Emerson was encouraging his young and idealistic audience to insist upon themselves for answers. For there exists an instinct, an intuition within each of us that serves as an ever-dependable guide. Emerson wanted people to cherish this intuition and to trust its lights and sounds.

But few people listen carefully enough; they never hear the commands of their own heart. They doubt themselves, they grow uncertain and distrustful, and, still, they continue to ignore the signal until it becomes little more than a faint whisper in the wind.


But, self-doubt is a disease of the mind, a cancer of dead information and rotting opinions. And to unlearn the conditioning of self-doubt, Emerson heartened his readers to bring their natural energy into their body and learn to craft their lives based on the celebrations of their intuition. The courage to feel fear, but to move through it regardless whilst trusting your own truth — this is the journey of becoming the new Teacher.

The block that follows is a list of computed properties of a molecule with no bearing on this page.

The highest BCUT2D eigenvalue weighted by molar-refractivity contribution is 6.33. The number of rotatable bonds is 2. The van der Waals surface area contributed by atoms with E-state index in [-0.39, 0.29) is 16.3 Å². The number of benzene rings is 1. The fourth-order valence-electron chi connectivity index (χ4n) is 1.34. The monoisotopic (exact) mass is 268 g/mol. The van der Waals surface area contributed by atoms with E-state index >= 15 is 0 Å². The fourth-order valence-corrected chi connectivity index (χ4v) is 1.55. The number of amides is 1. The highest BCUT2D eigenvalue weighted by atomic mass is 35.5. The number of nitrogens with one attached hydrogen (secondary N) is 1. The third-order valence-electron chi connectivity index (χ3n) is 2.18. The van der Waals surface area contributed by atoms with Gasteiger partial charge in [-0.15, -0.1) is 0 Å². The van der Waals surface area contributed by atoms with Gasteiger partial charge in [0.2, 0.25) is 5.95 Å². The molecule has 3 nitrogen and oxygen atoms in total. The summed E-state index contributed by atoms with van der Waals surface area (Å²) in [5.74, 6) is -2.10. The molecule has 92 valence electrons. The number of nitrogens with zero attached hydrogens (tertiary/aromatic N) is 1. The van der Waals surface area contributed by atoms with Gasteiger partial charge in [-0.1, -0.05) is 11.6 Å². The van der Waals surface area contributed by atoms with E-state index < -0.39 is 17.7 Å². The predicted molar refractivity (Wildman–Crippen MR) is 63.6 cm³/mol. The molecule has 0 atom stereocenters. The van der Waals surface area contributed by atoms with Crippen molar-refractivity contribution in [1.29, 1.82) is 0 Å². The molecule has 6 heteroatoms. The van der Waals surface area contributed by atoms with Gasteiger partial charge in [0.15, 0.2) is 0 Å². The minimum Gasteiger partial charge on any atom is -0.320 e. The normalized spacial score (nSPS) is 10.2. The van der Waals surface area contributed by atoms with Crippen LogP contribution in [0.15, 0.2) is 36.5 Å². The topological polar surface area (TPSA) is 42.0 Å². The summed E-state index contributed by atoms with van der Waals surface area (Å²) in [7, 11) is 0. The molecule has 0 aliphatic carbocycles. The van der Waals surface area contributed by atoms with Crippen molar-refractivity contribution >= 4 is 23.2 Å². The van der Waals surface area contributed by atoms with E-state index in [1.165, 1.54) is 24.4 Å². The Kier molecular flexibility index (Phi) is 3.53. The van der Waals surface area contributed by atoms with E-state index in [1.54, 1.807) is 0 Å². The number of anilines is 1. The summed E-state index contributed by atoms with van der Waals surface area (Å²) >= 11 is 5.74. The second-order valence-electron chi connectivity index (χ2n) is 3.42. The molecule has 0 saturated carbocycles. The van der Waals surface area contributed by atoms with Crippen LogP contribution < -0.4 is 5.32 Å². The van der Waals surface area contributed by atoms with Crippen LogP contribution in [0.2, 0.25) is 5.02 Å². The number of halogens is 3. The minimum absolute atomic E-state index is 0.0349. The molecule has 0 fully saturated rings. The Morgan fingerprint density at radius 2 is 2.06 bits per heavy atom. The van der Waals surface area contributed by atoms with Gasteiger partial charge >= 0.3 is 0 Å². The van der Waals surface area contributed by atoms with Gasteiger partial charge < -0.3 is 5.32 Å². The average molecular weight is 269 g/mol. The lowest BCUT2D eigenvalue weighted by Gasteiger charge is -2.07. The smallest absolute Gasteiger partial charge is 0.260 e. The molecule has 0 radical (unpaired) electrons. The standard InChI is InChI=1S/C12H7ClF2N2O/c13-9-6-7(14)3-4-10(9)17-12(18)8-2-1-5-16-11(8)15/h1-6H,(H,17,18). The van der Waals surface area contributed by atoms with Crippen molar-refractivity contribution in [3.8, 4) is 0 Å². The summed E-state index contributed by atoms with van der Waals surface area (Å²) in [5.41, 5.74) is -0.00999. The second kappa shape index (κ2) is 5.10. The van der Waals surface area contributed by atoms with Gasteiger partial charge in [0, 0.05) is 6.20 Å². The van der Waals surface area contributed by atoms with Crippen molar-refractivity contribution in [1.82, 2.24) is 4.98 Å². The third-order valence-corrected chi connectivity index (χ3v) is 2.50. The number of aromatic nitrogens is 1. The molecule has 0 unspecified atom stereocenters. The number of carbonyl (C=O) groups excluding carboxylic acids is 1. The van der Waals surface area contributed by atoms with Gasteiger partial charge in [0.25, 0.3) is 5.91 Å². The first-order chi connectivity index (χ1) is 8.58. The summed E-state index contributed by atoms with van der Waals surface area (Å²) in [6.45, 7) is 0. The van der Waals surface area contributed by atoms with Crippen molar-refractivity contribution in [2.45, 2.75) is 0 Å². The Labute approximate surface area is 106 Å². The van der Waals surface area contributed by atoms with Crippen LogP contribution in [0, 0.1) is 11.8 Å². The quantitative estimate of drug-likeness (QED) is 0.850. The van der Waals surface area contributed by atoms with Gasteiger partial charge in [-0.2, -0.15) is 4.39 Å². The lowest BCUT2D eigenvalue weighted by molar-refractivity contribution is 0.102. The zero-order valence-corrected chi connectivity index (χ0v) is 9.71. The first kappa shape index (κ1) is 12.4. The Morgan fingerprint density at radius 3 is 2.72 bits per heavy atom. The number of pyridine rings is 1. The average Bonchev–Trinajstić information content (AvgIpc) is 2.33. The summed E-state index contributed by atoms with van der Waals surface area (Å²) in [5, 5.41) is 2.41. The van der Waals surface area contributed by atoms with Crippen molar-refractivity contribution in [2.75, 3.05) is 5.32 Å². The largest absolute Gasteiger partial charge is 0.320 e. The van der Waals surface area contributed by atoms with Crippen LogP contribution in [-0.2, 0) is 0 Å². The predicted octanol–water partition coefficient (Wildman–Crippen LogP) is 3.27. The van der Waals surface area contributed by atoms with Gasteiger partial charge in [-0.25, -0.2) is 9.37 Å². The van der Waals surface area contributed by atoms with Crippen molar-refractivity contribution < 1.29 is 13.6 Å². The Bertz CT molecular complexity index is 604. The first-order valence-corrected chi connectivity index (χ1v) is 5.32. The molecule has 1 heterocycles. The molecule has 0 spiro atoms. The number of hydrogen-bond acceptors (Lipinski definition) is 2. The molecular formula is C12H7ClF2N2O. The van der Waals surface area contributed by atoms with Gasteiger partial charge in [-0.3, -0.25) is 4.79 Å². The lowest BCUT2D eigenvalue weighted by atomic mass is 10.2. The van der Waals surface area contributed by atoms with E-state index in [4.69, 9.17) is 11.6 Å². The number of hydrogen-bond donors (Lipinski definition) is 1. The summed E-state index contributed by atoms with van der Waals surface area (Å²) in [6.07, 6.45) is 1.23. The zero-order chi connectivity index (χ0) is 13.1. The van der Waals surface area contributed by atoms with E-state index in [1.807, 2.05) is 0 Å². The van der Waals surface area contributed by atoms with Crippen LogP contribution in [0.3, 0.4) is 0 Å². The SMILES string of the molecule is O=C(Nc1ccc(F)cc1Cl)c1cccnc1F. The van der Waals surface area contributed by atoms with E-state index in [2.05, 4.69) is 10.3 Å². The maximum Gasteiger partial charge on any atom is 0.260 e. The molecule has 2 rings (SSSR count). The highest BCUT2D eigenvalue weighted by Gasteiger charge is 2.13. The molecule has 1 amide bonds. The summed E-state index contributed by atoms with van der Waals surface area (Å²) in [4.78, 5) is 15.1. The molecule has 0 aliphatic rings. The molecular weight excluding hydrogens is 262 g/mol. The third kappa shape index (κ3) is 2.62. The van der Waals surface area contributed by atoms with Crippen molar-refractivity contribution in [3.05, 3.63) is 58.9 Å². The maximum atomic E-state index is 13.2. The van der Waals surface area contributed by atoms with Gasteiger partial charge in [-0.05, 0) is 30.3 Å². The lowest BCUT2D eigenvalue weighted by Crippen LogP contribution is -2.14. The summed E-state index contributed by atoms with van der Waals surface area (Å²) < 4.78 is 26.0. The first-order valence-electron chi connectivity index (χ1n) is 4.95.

“I look for the new Teacher, that shall follow so far those shining laws, that he shall see them come full circle; shall see their rounding complete grace; shall see the world to be the mirror of the soul; shall see the identity of the law of gravitation with purity of heart; and shall show that the Ought, that Duty, is one thing with Science, with Beauty, and with Joy.”

The prophet is one who has experienced the will of God. It is he who has chosen to dance with his own soul, who trusts in his divinity, his true power, and refuses to sit quietly before a preacher. To rage against God is to rage against himself, and so he believes in and celebrates his own religion, unmoved by those who have spoken for a thousand years.

“We must go alone. I like the silent church before the service begins, better than any preaching.”

harry stead